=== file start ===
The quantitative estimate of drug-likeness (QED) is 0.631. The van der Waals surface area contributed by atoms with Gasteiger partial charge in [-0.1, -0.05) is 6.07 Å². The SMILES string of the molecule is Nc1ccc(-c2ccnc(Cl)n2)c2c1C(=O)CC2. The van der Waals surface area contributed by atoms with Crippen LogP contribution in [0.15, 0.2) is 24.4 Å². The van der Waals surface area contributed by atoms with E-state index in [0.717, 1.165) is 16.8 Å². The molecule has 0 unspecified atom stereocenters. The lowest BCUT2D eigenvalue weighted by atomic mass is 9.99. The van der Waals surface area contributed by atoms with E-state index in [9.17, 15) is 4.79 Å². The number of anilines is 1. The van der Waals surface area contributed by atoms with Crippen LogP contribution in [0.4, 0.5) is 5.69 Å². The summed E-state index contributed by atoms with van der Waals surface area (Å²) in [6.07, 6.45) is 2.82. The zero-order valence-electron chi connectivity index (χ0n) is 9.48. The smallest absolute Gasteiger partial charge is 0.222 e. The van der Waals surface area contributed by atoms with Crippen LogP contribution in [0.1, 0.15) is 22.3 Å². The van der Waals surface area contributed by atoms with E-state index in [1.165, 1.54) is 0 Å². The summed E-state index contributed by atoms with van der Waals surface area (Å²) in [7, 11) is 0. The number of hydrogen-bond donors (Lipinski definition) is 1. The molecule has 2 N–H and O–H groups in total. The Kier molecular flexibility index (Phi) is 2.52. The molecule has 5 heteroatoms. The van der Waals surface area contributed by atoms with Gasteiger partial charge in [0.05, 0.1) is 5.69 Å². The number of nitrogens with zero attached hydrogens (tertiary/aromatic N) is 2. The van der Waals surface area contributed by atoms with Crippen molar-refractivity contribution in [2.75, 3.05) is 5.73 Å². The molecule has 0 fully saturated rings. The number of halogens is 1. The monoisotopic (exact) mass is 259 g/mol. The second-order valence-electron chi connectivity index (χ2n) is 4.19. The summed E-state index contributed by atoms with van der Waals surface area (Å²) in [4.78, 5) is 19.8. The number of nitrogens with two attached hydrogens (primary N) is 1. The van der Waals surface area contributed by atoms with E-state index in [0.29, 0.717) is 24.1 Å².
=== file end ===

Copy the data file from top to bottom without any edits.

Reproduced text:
The quantitative estimate of drug-likeness (QED) is 0.631. The van der Waals surface area contributed by atoms with Gasteiger partial charge in [-0.1, -0.05) is 6.07 Å². The SMILES string of the molecule is Nc1ccc(-c2ccnc(Cl)n2)c2c1C(=O)CC2. The van der Waals surface area contributed by atoms with Crippen LogP contribution in [0.15, 0.2) is 24.4 Å². The van der Waals surface area contributed by atoms with E-state index in [0.717, 1.165) is 16.8 Å². The molecule has 0 unspecified atom stereocenters. The lowest BCUT2D eigenvalue weighted by atomic mass is 9.99. The van der Waals surface area contributed by atoms with E-state index in [9.17, 15) is 4.79 Å². The number of anilines is 1. The van der Waals surface area contributed by atoms with Crippen LogP contribution in [0.4, 0.5) is 5.69 Å². The summed E-state index contributed by atoms with van der Waals surface area (Å²) in [6.07, 6.45) is 2.82. The zero-order valence-electron chi connectivity index (χ0n) is 9.48. The smallest absolute Gasteiger partial charge is 0.222 e. The van der Waals surface area contributed by atoms with Crippen LogP contribution in [0.1, 0.15) is 22.3 Å². The van der Waals surface area contributed by atoms with E-state index in [1.165, 1.54) is 0 Å². The summed E-state index contributed by atoms with van der Waals surface area (Å²) in [7, 11) is 0. The number of hydrogen-bond donors (Lipinski definition) is 1. The molecule has 2 N–H and O–H groups in total. The Kier molecular flexibility index (Phi) is 2.52. The molecule has 5 heteroatoms. The van der Waals surface area contributed by atoms with Gasteiger partial charge in [0.05, 0.1) is 5.69 Å². The number of nitrogens with zero attached hydrogens (tertiary/aromatic N) is 2. The van der Waals surface area contributed by atoms with Crippen molar-refractivity contribution in [2.75, 3.05) is 5.73 Å². The molecule has 0 fully saturated rings. The number of halogens is 1. The monoisotopic (exact) mass is 259 g/mol. The second-order valence-electron chi connectivity index (χ2n) is 4.19. The summed E-state index contributed by atoms with van der Waals surface area (Å²) in [4.78, 5) is 19.8. The number of nitrogens with two attached hydrogens (primary N) is 1. The van der Waals surface area contributed by atoms with E-state index in [0.29, 0.717) is 24.1 Å².